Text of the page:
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Calendar muddles

While Epiphany is one of the seven principal feasts in our calendar (as ordered by the Book of Alternative Services), there may be even more confusion about when and how it’s celebrated than any other feast!

The BAS gives some rules about when the feast can be celebrated—permitting us to observe Epiphany on the Sunday before January 6th if the 6th falls on a weekday, as it did this year. We’re also given some choice—if, as in this year, the Sunday before is January 1st, we can keep either Epiphany or the Naming of Jesus. The only clear proviso is that the Sunday after January 6th “is always observed as the feast of the Baptism of Christ.”

There’s a lot of variety from parish to parish. Some communities celebrated the Epiphany on January 1st. Some kept the feast on January 6th. And some did it on January 8th.

There are pros and cons to each of these possible decisions, and any number of factors that weigh upon those making the decision about when and how to celebrate: attendance, teaching, the rhythm of the year, traditions, and more.

The community that I serve has tried different options over the years. Most often, we’ve celebrated Epiphany midweek on January 6th. And though this factor may seem relatively small to some, that’s made it hard for the decorating committee: when should the decorations be taken down? What does that mean for when the figures of Magi should arrive at the crèche? These details matter deeply to some people in this community.

This year, we tried something new. With permission from our bishop, on January 8th we kept three moments at once: the Epiphany of Our Lord, the Presentation of our Lord in the Temple, and the Baptism of Our Lord. Each feast is about Jesus being made known to the world—theophany, to use the fancy word for God showing forth God’s self—and fit together in a neat way. The calendar’s date for the Presentation is February 2nd, and the feast commemorates Mary and Joseph taking him to the temple forty days after his birth. And yet, that date always feels a bit odd—we’ve celebrated his baptism as an adult, and we’ve been hearing about his ministry the past several Sundays, so it’s a weird thing to jump back to Jesus as an infant.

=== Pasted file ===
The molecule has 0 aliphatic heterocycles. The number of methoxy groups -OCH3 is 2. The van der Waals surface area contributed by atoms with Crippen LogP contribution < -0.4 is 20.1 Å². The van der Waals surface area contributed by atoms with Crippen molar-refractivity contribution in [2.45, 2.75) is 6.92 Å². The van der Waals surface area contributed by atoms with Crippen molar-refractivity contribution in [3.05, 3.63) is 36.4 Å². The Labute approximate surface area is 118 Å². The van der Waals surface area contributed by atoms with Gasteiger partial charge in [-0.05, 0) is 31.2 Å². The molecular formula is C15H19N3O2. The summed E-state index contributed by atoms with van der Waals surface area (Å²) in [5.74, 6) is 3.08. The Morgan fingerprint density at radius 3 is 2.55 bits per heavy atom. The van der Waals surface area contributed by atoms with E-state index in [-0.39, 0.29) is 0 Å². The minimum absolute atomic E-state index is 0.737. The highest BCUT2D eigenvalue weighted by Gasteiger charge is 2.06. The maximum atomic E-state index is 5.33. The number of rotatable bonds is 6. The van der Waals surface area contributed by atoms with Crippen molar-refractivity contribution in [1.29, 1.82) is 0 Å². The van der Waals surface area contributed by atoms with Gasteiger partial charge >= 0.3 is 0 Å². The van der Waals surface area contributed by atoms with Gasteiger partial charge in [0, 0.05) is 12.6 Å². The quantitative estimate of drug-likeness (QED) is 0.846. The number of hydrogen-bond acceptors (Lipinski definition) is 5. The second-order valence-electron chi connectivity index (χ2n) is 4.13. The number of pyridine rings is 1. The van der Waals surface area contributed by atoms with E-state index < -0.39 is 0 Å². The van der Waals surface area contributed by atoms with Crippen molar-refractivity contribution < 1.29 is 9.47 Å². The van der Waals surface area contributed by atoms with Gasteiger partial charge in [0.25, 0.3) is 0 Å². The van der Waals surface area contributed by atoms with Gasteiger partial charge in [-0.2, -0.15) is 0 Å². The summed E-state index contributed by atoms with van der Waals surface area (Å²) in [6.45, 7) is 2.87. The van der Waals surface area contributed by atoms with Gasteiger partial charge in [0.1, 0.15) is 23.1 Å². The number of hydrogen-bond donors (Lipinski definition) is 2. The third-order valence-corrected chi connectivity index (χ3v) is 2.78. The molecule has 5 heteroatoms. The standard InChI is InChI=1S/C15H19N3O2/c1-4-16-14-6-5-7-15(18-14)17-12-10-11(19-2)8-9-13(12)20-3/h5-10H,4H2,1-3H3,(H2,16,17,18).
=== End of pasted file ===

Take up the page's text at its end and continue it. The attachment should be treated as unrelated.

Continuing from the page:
We read the Gospel passage appointed for Epiphany (Matthew 2.1—12), and we brought the figures to the crèche. We gave thanks for the gifts they brought, and offered a prayer at each one, making sense of what those gifts mean in our lives. Then we read the Gospel of the Presentation (Luke 2.22—40). We lit tapers, and prayed a responsory about delighting in God’s light shining forth for all people, and letting it shine in us. And then we read the Gospel for the Baptism of our Lord in year A (Matthew 3.13—17), renewed our baptismal covenant, and shared in aspersion (sprinkling) from the water in the font.

It’s not a perfect solution, but it worked for us. What I’ve found most interesting since Sunday has been hearing from the people I serve about how they experienced this service—how it brought Christmas to a conclusion that makes sense and sends us out into the mission God gives to us.

What works where you are? What are you wondering about trying, to let these feasts that reveal God in our midst live for us in deep ways?

Matthew Griffin

About Matthew Griffin

I'm a priest serving in the Diocese of Niagara, with both a pastoral and an academic interest in the relationship between liturgy and theology. I enjoy reading, cooking, and spending time with my beloved and our young son.
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2 Responses to Calendar muddles

  1. Wow. It truly sounds like you had a thoughtful way of remembering key times when Jesus revealed Himself to the world. Understanding how the gifts are represented in our lives, focusing on His light in the world and what baptism means. It sounds like you all participated in some of the reality of each of those events. Thanks for sharing.

  2. We have a New Year’s Eve / Watch Night service at our church, and I’ve often celebrated the Naming of Jesus then. But after preaching that several years in a row, I was wanting to do something different.

    The lectionary advice to celebrate Epiphany on Jan. 1 led me to my decision. We kept the Feast of the Holy Innocents on New Year’s Eve (which felt appropriate after what was a hard and tragic year for many people) and Epiphany on New Year’s Day. Two halves of the same story, essentially, though in the wrong order!

    (Another example of a calendar muddle, as Holy Innocents is the 2nd half of the Epiphany Gospel reading, but is meant to be kept on Dec. 29, more than a week before Epiphany on Jan. 6!)

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